Yeah, I've heard of having skeletons in the closet, but this is an awful lot of interesting junk to hide in a wardrobe, so I don't guess it would be the most convenient closet-type location in which to hide the pot stash that you might need for a film like this. Seriously though, that is one seriously overlong title, although it does sound like quite the acid trip. Man, it gets even trippier when you actually see the film and start finding all sorts of anthropomorphic critters, and James McAvoy as a goat man, and, most disturbing of all, Christian overtones. I wish I could find stuff this cool in a wardrobe, but that isn't ever going to happen, not so much because Christianity is far-fetched enough when it's not interpreted into something like this, but because it's not too much less likely to find any type of wardrobe anywhere in this day and age. Well, okay, maybe it hasn't become that hard to find a wardrobe after the 1940s, but people, if you have a wardrobe, about how often do you visit to pick out something other than a drug stash? Shoot, after this film, I'd imagine there were a lot of people who stopped doing that with their wardrobes, because, like I said earlier, this subject matter is bound to creep into the minds of some potheads when they're around a wardrobe. Oh well, at least that would be a good way to make wardrobes more interesting, because, make no mistake, people, this is a pretty fun fantasy flick, even though I have problems with it that extend beyond Christian overtones. Sure, the film rarely tries to get all that heavy, yet it still has a tendency to break a whole lot of tension for the sake of overly fluffy, maybe even cheesy moments of comic relief, in additional to a tendency to pump a generally light heart with a touch too much bite, however tight the limit on bite may be. About as loose as the control of tone is the control of pacing, whose unevenness is reflect in a runtime of about two-and-a-half hours, which writers Ann Peacock, Andrew Adamson, Christopher Markus and Stephen McFeely work to achieve through a sometimes aimless excessiveness to filler, all but balanced out by some shortcomings in the extensiveness of characterization. Meanderings and a lack of focus aren't too considerable in severity, but they are recurring enough to hamstring what is conceptually an epic as it works its way along an ostensibly intricate pat, settling a sense of scope and wearing down investment. Of course, investment in this subject matter is worn down enough by being so frequently practiced by other high fantasy films of this nature, until the final product comes out as not too much more than a formulaic family fantasy affair. Familiarity makes it somewhat easy to see natural shortcomings in this mini-epic, but what really holds this film back in simply its being too safe, for although this film is neither as cheesy nor as lazy as many other Disney dramas which work to appeal to both fun-loving youths and more hard-edged grown-ups, a sense of tension and wonderment is limited by both limitations in attention to consequence, and bloating to fluff. There are some audacious elements here, but on the whole, there's something kind of neutered about this family "epic", and such laziness makes it all but impossible to ignore other issues, which are limited in quantity, but keep consistent enough to wear down the final product, until it slips into underwhelmingness. There's a lot of potential here that is ultimately lost in the wake of questionable storytelling and censorship moves, although potential remains so prominent that underwhelmingness is just barely fallen to, at least when that potential is emphasized by many a strength in both storytelling and artistic value. There is the occasional lame original song soundtrack bit, but outside of that, the great Harry Gregson-Williams' score carries a rather formulaic heart that goes flavored up by some refreshing and dynamic touches, as well as a certain stylishly modernist whimsy that both proves to be lively by its own musical right and helps in capturing a sense of wonderment. Of course, while the score compliments a sense of whimsy, it's Jules Cook's, Ian Gracie's, Karen Murphy's and Jeffrey Thorp's art direction that truly establishes it with lavishly transportive tastes in location, enhanced by unique and intricate production designs, which are themselves enhanced by slightly dated, but then-amazing and still-strong digital effects. Undoubtedly, this film was a technical, maybe even stylistic triumph of the time, as its technical value remains remarkable almost ten years later, with outstanding aesthetic touches that compliment anything from strong action to the immersion value of a world whose convincingness drives the narrative of this high fantasy mini-epic. Whether it was original for its time or never totally unique, the subject matter that was conceived by C. S. Lewis has become too familiar for its own good since the 1950s, and it's not as though compellingness is as reinforced as it should be by this somewhat watered-down, relatively family friendly interpretation, but compellingness does still stand, at least to a certain degree on paper, as Lewis' mythology remains very intriguing, and is interpreted here into a mini-epic narrative whose scope falls comfortably between grandness and intimacy, anchored by well-rounded characters who go brought to life by some decent performances. On paper, Lewis' classic family fantasy novel has plenty to offer, though flare goes too limited by safeness and other shortcomings to escape underwhelmingness, let alone achieve strength, and yet, there's still a fair bit of inspiration to the telling of a worthy tale. As I've been saying time and again, Andrew Adamson undercuts much in the way of resonance by doing only so much to capture the bite of this drama, yet he still captures a sense of wonderment about as much as he can with all of the shortcomings, utilizing fine style and a hearty, well-paced atmosphere to entertain consistently, and sometimes incorporate moments in which an attention to genuine danger really does capture a sense of resonance and consequence. There's much to be desired here, but there is still enough here to latch onto, maybe not as rewarding enough to make a rousing final product, but certainly as engaging enough to be fun and, to a certain extent, compelling for the whole family. In closing, inconsistencies in tone and pacing shake the focus of this overlong and meandering epic, while conventions and an overt, somewhat family-friendly safeness to the interpretation of potential biting subject matter wear down the value of this narrative enough to make a somewhat underwhelming final product, yet there is still enough grandness to Harry Gregson-Williams' score, dazzle to art direction and visual effects, and inspiration to acting and the telling of a conceptually worthy story to make Andrew Adamson's "The Chronicles of Narnia: The Lion, the Witch and the Wardrobe" an entertaining and reasonably engaging, if held back mini-epic. 2.75/5 - Decent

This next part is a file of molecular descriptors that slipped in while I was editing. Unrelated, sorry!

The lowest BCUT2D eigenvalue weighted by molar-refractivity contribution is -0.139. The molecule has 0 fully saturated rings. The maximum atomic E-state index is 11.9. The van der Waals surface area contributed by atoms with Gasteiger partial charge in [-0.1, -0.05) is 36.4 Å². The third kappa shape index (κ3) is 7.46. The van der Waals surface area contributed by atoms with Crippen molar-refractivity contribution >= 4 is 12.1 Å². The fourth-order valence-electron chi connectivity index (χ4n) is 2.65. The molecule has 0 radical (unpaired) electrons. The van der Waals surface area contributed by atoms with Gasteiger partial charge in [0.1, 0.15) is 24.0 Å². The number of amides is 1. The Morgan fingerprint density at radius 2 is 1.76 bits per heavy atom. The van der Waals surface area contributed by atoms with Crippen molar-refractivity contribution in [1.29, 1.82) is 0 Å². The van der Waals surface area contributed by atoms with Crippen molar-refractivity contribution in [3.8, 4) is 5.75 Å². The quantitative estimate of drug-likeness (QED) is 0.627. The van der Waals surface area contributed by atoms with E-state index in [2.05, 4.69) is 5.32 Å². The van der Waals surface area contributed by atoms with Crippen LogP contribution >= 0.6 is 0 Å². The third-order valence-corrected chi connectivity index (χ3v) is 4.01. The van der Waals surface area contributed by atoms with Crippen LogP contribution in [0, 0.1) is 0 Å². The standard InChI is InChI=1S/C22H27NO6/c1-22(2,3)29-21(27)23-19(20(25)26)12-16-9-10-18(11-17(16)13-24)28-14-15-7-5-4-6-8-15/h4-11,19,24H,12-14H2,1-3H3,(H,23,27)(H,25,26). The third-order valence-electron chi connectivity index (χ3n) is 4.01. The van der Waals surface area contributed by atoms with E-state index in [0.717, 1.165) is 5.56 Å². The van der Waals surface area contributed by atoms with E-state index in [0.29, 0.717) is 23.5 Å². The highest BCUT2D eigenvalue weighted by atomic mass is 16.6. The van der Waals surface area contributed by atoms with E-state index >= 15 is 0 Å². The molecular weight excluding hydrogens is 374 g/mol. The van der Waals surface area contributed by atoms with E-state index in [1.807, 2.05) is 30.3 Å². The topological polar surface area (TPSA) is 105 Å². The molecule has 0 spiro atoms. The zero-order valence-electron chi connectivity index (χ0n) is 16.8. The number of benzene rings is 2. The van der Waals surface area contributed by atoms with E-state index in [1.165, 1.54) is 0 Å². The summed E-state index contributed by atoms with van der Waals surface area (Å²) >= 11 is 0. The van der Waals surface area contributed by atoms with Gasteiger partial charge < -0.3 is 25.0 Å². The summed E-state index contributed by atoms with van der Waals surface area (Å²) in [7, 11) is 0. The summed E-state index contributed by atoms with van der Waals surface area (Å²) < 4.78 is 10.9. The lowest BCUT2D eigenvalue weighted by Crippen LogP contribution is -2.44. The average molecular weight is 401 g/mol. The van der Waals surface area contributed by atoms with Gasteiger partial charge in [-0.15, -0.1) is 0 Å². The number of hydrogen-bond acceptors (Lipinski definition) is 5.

Cameron J Super Reviewer
  • Oct 31, 2012
    A great adaptation, doing what all good adaptations should do, "Wardrobe" brings family-friendly adventure and magic to the big screen in the most sincere of ways.
    Joshua H Super Reviewer
  • Jun 29, 2012
    The first cold half started off a little too slow, then the sunny second half brought up the emotion, tension, and epic action to my expectations for a family film.
    Max G Super Reviewer